The promise of faith‐based social services: Perception versus reality

Journal of Religion & Spirituality in Social Work 01/2003; 22:5-23. DOI: 10.1080/15426432.2003.9960323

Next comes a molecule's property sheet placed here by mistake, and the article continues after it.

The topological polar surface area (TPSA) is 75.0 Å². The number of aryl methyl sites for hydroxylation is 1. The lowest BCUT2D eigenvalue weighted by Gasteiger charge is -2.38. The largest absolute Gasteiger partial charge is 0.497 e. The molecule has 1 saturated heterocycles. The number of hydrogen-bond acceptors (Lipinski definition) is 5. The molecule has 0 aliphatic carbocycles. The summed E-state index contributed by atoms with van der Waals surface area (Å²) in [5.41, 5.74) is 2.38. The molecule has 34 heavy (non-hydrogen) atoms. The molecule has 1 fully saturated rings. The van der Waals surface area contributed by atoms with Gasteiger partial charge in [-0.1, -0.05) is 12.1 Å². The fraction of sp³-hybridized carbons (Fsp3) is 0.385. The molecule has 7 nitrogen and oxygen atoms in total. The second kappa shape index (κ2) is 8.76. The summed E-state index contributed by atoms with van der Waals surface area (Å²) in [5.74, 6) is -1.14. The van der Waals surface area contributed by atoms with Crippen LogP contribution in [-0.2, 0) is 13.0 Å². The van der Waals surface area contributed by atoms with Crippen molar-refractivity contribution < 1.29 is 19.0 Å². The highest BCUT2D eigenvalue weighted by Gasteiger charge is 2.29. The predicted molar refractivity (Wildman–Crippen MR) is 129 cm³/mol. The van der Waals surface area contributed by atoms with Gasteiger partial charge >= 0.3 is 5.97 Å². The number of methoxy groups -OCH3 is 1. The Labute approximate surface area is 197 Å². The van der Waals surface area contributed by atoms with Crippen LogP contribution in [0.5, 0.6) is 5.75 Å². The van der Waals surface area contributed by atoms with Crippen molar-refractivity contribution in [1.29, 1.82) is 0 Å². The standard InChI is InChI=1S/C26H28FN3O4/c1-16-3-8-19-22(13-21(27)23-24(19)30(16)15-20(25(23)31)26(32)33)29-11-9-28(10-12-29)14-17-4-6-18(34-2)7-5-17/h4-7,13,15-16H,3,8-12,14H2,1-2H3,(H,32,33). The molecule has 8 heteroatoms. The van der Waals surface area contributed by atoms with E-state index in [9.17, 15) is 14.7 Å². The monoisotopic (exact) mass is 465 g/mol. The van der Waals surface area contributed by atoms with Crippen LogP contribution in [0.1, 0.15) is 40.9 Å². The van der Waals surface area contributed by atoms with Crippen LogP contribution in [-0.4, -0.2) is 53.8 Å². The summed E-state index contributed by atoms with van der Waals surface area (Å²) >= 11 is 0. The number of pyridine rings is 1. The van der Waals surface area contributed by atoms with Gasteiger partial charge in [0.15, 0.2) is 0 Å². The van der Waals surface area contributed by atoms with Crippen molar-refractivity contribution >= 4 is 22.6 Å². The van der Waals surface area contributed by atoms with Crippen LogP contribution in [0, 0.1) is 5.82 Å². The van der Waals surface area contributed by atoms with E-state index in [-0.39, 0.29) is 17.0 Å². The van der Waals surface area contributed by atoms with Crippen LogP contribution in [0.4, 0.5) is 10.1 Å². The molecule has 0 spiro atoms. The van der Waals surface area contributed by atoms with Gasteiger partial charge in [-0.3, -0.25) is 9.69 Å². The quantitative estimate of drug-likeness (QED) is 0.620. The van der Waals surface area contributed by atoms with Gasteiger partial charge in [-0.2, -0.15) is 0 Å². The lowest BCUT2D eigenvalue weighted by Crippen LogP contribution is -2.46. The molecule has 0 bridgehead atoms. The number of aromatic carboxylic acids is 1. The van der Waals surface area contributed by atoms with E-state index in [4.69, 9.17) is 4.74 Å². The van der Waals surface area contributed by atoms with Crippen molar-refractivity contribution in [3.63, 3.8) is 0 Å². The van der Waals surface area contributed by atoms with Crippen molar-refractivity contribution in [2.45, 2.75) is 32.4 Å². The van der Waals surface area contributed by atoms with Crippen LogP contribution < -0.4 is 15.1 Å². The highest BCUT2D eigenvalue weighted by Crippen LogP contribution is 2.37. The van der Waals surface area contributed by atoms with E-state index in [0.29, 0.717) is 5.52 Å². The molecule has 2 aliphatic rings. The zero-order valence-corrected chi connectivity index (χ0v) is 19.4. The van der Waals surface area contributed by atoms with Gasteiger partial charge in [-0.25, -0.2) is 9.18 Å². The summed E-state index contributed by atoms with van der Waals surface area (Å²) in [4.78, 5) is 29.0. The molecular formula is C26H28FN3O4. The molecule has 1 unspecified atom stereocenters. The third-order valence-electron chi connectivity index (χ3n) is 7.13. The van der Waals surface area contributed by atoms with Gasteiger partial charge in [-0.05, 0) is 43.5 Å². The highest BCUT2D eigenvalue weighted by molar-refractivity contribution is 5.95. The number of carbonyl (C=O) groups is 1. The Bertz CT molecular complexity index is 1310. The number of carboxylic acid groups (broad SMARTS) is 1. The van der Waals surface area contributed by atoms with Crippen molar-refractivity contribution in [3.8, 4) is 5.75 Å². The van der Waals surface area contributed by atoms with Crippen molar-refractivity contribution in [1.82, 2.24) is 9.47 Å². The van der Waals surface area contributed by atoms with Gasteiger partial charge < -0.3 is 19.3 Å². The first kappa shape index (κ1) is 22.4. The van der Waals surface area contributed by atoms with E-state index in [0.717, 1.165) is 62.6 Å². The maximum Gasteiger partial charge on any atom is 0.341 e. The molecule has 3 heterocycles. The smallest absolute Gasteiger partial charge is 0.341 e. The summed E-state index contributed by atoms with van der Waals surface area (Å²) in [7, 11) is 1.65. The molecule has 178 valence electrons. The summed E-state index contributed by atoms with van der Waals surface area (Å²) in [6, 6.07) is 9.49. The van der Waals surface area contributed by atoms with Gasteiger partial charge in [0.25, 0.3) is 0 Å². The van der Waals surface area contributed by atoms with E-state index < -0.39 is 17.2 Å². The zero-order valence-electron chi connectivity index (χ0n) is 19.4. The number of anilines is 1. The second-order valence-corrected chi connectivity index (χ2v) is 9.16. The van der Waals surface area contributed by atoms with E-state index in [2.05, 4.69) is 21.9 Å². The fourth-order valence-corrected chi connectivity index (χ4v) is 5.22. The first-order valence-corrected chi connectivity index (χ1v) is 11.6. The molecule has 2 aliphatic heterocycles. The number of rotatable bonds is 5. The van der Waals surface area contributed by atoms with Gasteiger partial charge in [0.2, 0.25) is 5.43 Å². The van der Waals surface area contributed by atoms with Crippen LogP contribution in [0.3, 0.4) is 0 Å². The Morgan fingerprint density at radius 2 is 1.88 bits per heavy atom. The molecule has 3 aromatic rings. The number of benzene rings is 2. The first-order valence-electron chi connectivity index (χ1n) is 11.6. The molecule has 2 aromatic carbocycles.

ABSTRACT This article explores the tenets that support the history of faith‐based social services in the United States and highlights the role of faith‐based organizations, which have a long and respected tradition in service provision. These tenets are rooted in the religious and secular precepts of duty, obligation, charity, responsibility, participation, community, and justice. As basic as these concepts are, the 2001 political debate about extending public support of faith‐based services has proven to be divisive rather than unifying. The concepts and practice of, and experience with, faith‐based services provide an important perspective by which to view and assess the 2001 Bush initiative to expand the use of faith‐based groups in the provision of social services. There is an inherent danger in raising expectations about the ability of faith‐based groups to meet social service needs and to do so “better” than other nonprofit or government agencies. Based on this review of the purposes, history, and current capacity of faith‐based groups, implications are identified and future scenarios offered in regard to an extended role of religious groups in service provision.

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